To start, I am serving a simple and refreshing Marinated Cucumber and Dill Salad, one of my family’s favorites, including my 10 month old daughter!
For the main attraction I am serving my Pulled Brisket Sliders served on fresh onion challah rolls. And how can you serve pulled brisket without some classic coleslaw!? Well I will be serving that too.
We need to balance out the the meat and carb factor with some more vegetables, so I will be serving a super easy and delicious side dish, Flash Roasted Broccoli Spears with Spicy Bread Crumbs.
And the sweet finish? I am going to make my classic, go-to chocolate cake from Hersheys. I make this pareve my substituting the milk for almond milk or coconut milk.
I love making pizza at home, and especially enjoy trying new flavor toppings. Some of our favorites include white pesto pizza with spinach, butternut squash and kale pizza and white pizza with fennel and kalamata olives. Ok, so I veer off a little from the “traditional” when it comes to my at-home pizza experimentation. My sister loves penne vodka pizza, and I have even tried that! Probably not the healthiest meal I have ever prepared…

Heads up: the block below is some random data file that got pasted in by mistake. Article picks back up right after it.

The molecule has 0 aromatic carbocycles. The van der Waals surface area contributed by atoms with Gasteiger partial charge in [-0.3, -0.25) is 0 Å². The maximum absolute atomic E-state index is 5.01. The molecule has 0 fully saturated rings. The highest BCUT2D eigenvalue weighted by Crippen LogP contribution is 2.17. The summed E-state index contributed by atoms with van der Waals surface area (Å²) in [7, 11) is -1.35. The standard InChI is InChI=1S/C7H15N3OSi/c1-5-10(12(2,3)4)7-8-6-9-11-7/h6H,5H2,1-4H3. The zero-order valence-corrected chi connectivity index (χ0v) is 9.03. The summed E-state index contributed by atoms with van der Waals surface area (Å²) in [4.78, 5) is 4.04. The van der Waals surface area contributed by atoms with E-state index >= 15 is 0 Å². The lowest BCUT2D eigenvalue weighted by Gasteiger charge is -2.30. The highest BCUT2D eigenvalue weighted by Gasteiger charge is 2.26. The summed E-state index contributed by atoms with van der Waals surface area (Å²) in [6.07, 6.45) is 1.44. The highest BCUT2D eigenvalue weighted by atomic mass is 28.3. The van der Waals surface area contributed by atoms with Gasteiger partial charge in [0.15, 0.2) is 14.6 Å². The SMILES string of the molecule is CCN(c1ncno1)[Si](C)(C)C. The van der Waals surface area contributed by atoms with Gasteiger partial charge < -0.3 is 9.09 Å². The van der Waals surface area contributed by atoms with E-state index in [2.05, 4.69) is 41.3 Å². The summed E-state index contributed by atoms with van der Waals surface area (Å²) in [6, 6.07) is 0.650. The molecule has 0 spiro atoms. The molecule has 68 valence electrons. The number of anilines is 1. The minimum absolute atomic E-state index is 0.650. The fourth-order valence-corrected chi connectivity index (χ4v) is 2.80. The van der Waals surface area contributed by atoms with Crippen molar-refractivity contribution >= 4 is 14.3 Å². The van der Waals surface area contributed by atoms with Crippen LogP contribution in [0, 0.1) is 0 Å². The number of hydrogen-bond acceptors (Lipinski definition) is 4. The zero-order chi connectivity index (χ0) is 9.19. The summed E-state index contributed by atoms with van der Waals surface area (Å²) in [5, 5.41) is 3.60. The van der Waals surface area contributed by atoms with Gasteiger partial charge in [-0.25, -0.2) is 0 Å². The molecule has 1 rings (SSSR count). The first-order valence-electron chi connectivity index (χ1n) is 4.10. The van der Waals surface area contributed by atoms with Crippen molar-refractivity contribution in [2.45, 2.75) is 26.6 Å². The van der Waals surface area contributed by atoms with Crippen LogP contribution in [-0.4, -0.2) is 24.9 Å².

During Passover I was thinking about Shakshuka, and what a great, versatile dish it is when it hit me: I needed to try shakshuka pizza!
When I eat shakshuka, I like to add feta and have a plate of hummus with tahini on the side so that I can take a nice hunk of warm pita, dunk it into the tomato sauce, a bit of the egg, cheesy feta and tangy hummus. So that was the combination of flavors I was aiming for with this pizza.
This shakshuka pizza is the perfect dish to serve in honor of Israel’s 65th birthday this week. Serve it with some salatim, like Israeli salad and baba ganoush for a complete meal. Don’t feel like making your own tomato sauce? Swap the homemade tomato sauce for a chunky store-bought variety!
1 store-bought pizza dough
12 ounce can diced tomatoes
3 Tbsp olive oil
1/2 red bell pepper, diced
1 small yellow onion, diced
1 garlic clove, minced
1 Tbsp tomato paste
1 tsp cumin
1 tsp chili powder
pinch red chili flakes
salt and pepper
olive oil for brushing
1/2 cup crumbled feta cheese
tahini sauce (optional)
Preheat oven to 450 degrees. If using a pizza stone, place in the oven to heat up.
In a large saute pan, heat 3 Tbsp olive oil on medium heat. Add onions and saute until they start to get soft. Add garlic and continue cooking for 3-4 minutes.
Add bell pepper, cumin, chili powder, red pepper flakes and tomato paste and saute another 5 minutes. Add salt and pepper to taste.